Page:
Elimination of cash bail halted in Madison Co., State’s Atty. Haine responds
By Pat Pratt
The elimination of cash bail is halted in Madison County for now, following a circuit judge’s ruling which struck down that portion of the Illinois SAFE-T Act.
Kankakee County Circuit Court Judge Thomas W. Cunnington issued an order Wednesday in a lawsuit filed by 65 Illinois counties, which held the bail reform and pretrial release provisions of the Pre Trial Fairness Act portion of the larger bill were unconstitutional.
“Because, as the Illinois Supreme Court has determined, the administration of the justice system is an inherent power of the courts upon which the legislature may not infringe and the setting of bail falls within that administrative power, the appropriateness of bail rests with the authority of the court and may not be determined by legislative fiat,” Cunnington wrote in the order.
With Madison County as one of the plaintiffs, the order was a welcome one for State’s Attorney Thomas Haine, who has been an outspoken critic of the elimination of cash bail provisions of the act. In a news release Thursday, he called the move by the general assembly an attempt to amend the state constitution through legislative overreach.
“Thankfully, due to this ruling, the elimination of cash bail has been halted in Madison County for now,” Haine stated. “But, this is far from over. We expect the defendants to appeal, and if so, Madison County will continue the fight against this law in the court system along with the other litigating parties.”
Cunnington in his order also stated had lawmakers wanted to end cash bail, they should have posed the question to the voters. The circuit court ruling has no effect on other provisions of the wide-sweeping SAFE-T act, including law enforcement training standards and a mandate that all agencies employ body cameras.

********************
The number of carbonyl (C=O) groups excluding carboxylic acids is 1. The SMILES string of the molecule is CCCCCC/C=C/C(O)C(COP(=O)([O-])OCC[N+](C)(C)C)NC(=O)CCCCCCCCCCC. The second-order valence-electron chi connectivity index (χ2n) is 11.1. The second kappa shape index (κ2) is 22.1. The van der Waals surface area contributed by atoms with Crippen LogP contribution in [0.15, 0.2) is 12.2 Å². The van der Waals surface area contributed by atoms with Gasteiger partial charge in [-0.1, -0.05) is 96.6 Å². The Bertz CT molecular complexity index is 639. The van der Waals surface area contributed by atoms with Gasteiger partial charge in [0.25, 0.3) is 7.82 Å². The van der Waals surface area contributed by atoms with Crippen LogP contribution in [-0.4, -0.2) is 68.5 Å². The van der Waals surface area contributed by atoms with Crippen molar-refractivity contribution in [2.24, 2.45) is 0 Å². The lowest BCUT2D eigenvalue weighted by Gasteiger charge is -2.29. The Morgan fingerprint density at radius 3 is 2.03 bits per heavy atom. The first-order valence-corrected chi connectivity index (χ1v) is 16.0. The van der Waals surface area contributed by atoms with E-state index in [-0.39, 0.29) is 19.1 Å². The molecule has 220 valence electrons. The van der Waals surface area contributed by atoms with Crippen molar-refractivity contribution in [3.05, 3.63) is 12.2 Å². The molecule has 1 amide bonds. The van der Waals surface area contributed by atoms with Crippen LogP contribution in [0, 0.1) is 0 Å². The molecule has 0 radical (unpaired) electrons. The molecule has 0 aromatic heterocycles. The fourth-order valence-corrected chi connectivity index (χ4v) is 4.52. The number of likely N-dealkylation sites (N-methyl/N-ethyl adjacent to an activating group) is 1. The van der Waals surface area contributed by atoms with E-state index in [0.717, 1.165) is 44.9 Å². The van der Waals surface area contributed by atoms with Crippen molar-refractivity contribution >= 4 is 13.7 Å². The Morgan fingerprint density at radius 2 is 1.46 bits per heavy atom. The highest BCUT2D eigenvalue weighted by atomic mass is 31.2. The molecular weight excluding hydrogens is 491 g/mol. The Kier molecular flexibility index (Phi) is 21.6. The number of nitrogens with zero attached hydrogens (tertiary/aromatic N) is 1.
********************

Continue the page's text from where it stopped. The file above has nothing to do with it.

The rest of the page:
Proponents of eliminating cash bail in Illinois have made clear they intend to appeal, including Gov. J.B. Pritzker, who is named as a defendant in the lawsuit along with state attorney general Kwame Raoul and legislators. He indicated in a news release following the ruling the fight would head to the Illinois Supreme Court, describing the circuit court ruling as a “setback.”
“The General Assembly and advocates worked to replace an antiquated criminal justice system with a system rooted in equity and fairness,” Pritzker stated. “We cannot and should not defend a system that fails to keep people safe by allowing those who are a threat to their community the ability to simply buy their way out of jail.”
The Illinois Network for Pretrial Justice, which supports the elimination of cash bail, in a statement following the ruling called the judge’s ruling as “as political as the frivolous lawsuits that spurred it.” The organization said it expects the circuit ruling will be “swiftly” overturned by the state supreme court.
“While many counties have diligently worked to prepare for the end of money bond, the State’s Attorneys behind these lawsuits have been working to preserve one of the greatest racial and economic injustices in our legal system,” the organization states. “The Illinois Network for Pretrial Justice stands by the Pretrial Fairness Act and is ready to work with the stakeholders in all counties to ensure that the law is successfully implemented after the supreme court responds to today’s ruling.”